Painter Renacho Melgar: Salvadoran cultural policy censors artists
By Hugo Sanchez
San Salvador, Nov 4 (EFE).- El Salvador’s cultural policy creates actions that “censor (artists) every day,” while rewarding those who pay tribute to the image of the “presidential family,” painter Renacho Melgar told EFE, going on to denounce the ban on one of his works.
It was in late September that Melgar warned on the social networks that his piece “Hoy no se hacen milagros” (Nowadays miracles don’t happen), a drawing some 4 square meters (43 square feet) in size done in pencil in which he seeks to create a collage of the “scars” within Salvadoran society, was excluded from a governmental exhibition because it presents a critical view of the state.
When asked whether he thinks he is the first artist to be censored by the country’s current government, Melgar said no and that his situation is only “an individual result and I don’t consider myself to be special,” but he added that there are other forms of censorship.
“They censor us every day,” he said, citing as examples the alleged hiring of a foreign company to represent the country at an international event and the way in which subsidies are provided to certain artists because of the Covid-19 pandemic.
The Development Bank of El Salvador (Bandesal) provided resources coming from a fund set up to ameliorate the economic impacts of the pandemic. On the social networks, artists who were not benefited complained, despite the fact that they are well-established and have been working as such for a number of years.
Melgar called the manner in which the funds are distributed “a Russian roulette to give away subsidies,” adding that “they come and close cultural houses or close spaces that have been for cultural promotion to have their own projects that are all up in the air, they are censoring us.”
The painter also said that Salvadoran cultural policy is based on “the cult of the (presidential) image,” adding that the fund provides subsidies “to guys because the greatest achievement they ever did is paint the face of the president.”
He said that “the message that sends to new generations” is that “if we make a portrait of the president, they give you (funding).”
Saying that artists are creators and “We do not have to fall into the cult of the image,” adding that “If you politicize and get paid to paint a portrait of the pope, that’s fine. I’m happy for you.”
“I’m not going to be the one to judge you,” he said, “but that can’t make the tip of my pencil invisible. My pencil will always keep talking about how I see the world. My work is the result of my plastic reality and how I see my ideals.”
Melgar went on to say that El Salvador is at the point where there are “no grays,” everything is just black and white and he asked rhetorically when the country had fallen into the discourse of either are you for me “or are you against me?”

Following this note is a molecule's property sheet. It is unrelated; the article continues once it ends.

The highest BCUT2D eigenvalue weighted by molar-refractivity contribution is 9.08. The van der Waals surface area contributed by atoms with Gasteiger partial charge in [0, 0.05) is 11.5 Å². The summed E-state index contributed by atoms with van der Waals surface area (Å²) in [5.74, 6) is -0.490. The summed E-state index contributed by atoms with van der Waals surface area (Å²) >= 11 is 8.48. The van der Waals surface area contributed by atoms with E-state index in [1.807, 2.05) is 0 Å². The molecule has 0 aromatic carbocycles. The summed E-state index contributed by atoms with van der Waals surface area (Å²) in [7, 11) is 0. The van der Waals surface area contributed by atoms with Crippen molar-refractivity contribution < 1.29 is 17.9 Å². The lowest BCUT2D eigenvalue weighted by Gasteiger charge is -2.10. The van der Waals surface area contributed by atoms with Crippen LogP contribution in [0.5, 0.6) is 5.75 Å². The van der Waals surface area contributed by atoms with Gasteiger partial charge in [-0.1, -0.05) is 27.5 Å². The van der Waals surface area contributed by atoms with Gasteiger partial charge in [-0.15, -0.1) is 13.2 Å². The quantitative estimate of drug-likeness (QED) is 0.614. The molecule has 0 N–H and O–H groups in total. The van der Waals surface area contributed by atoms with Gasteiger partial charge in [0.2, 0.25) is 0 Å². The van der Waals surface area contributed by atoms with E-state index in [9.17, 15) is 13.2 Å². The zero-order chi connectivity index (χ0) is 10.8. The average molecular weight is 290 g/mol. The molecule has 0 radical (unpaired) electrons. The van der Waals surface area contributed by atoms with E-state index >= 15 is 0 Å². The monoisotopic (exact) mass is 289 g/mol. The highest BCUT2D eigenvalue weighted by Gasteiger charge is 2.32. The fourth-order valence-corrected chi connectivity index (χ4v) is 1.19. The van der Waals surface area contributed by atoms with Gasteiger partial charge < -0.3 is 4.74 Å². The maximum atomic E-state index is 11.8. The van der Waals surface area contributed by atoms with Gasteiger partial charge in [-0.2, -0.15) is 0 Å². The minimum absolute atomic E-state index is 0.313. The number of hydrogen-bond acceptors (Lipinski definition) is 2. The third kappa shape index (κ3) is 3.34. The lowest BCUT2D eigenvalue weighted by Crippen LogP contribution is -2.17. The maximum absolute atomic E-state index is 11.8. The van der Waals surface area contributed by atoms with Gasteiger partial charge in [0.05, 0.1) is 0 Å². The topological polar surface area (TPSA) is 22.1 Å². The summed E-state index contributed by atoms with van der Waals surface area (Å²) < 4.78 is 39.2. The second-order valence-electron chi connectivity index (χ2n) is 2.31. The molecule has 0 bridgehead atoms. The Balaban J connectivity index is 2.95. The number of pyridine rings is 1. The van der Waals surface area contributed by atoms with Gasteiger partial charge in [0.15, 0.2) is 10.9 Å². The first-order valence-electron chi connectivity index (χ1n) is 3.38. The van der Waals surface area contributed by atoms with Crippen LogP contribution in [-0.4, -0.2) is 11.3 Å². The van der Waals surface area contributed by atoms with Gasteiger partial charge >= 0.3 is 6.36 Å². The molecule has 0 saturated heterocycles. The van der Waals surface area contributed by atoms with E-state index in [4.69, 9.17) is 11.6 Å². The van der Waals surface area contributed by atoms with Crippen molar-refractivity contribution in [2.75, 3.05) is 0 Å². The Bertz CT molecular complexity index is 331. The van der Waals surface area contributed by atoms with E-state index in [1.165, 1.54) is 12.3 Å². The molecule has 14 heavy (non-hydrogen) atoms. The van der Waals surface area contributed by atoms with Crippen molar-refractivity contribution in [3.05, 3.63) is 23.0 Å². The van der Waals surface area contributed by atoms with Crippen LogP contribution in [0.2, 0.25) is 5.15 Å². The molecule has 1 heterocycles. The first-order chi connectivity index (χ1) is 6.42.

El Salvador is marked by ongoing irregular migration, violence, femicide, massacres, disappearances, the pandemic and a type of consecration of figures in power, who exercise their influence on the social networks.
With the work that was rejected, “I tried to make a portrait of El Salvador with all the incentives but from the perspective of the victims. At some point when the painting is looked at, I hope that the viewer becomes a victim,” he said.
Melgar said that he was invited to participate in an exhibition at the “Transito y Permanencia” show and that on the day he arrived with the work he was going to display, which the organizers had viewed previously in photographs, he was rejected and kept from participating.
“There is no intelligent argument to tell me why they censored me. The only argument is that I was criticizing the state,” he said, adding that “There is no intelligent argument to tell me why they censored me. The only argument is that I was criticizing the state.”
“I wanted to play with this idea of political patrons, but from the perspective of how we are always waiting in El Salvador, and how that waiting leads to myopic fanaticism,” he said.
Although it is not the main image in the piece, to the right is a clown surrounded by social network icons and dressed as a religious figure who, Melgar said, has been compared by some people with the figure of President Nayib Bukele.
That’s the collective reading or the piece and “I can’t do anything about it. I can’t intervene,” he remarked, adding “I’m not manipulating anything” and going on to say that this interpretation could have been created by the rejection of his work out of “fear.”
Melgar said that he hopes to exhibit his work in Spain, Italy and France, although he provided no dates for any prospective showings.